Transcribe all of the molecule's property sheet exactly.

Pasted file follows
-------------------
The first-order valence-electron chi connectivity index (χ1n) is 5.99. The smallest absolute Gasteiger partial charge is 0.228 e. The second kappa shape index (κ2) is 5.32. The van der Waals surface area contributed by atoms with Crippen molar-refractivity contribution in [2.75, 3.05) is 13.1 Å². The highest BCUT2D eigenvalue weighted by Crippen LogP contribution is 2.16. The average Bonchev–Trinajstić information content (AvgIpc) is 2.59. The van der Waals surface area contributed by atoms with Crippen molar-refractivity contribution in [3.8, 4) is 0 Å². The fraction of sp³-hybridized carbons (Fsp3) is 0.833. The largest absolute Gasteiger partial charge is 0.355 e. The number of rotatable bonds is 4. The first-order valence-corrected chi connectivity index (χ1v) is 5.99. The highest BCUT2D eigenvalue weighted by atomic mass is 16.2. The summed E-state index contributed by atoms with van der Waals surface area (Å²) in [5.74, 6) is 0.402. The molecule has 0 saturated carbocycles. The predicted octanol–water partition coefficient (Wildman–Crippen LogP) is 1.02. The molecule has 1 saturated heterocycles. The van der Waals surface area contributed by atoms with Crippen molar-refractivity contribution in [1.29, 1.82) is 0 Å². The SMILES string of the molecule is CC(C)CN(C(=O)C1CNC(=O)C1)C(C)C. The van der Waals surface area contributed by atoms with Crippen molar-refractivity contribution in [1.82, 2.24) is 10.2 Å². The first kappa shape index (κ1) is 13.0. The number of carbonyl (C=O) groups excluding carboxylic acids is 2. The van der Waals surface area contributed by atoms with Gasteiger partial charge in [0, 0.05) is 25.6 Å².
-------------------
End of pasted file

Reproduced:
The first-order valence-electron chi connectivity index (χ1n) is 5.99. The smallest absolute Gasteiger partial charge is 0.228 e. The second kappa shape index (κ2) is 5.32. The van der Waals surface area contributed by atoms with Crippen molar-refractivity contribution in [2.75, 3.05) is 13.1 Å². The highest BCUT2D eigenvalue weighted by Crippen LogP contribution is 2.16. The average Bonchev–Trinajstić information content (AvgIpc) is 2.59. The van der Waals surface area contributed by atoms with Crippen molar-refractivity contribution in [3.8, 4) is 0 Å². The fraction of sp³-hybridized carbons (Fsp3) is 0.833. The largest absolute Gasteiger partial charge is 0.355 e. The number of rotatable bonds is 4. The first-order valence-corrected chi connectivity index (χ1v) is 5.99. The highest BCUT2D eigenvalue weighted by atomic mass is 16.2. The summed E-state index contributed by atoms with van der Waals surface area (Å²) in [5.74, 6) is 0.402. The molecule has 0 saturated carbocycles. The predicted octanol–water partition coefficient (Wildman–Crippen LogP) is 1.02. The molecule has 1 saturated heterocycles. The van der Waals surface area contributed by atoms with Crippen molar-refractivity contribution in [1.29, 1.82) is 0 Å². The SMILES string of the molecule is CC(C)CN(C(=O)C1CNC(=O)C1)C(C)C. The van der Waals surface area contributed by atoms with Crippen molar-refractivity contribution in [1.82, 2.24) is 10.2 Å². The first kappa shape index (κ1) is 13.0. The number of carbonyl (C=O) groups excluding carboxylic acids is 2. The van der Waals surface area contributed by atoms with Gasteiger partial charge in [0, 0.05) is 25.6 Å².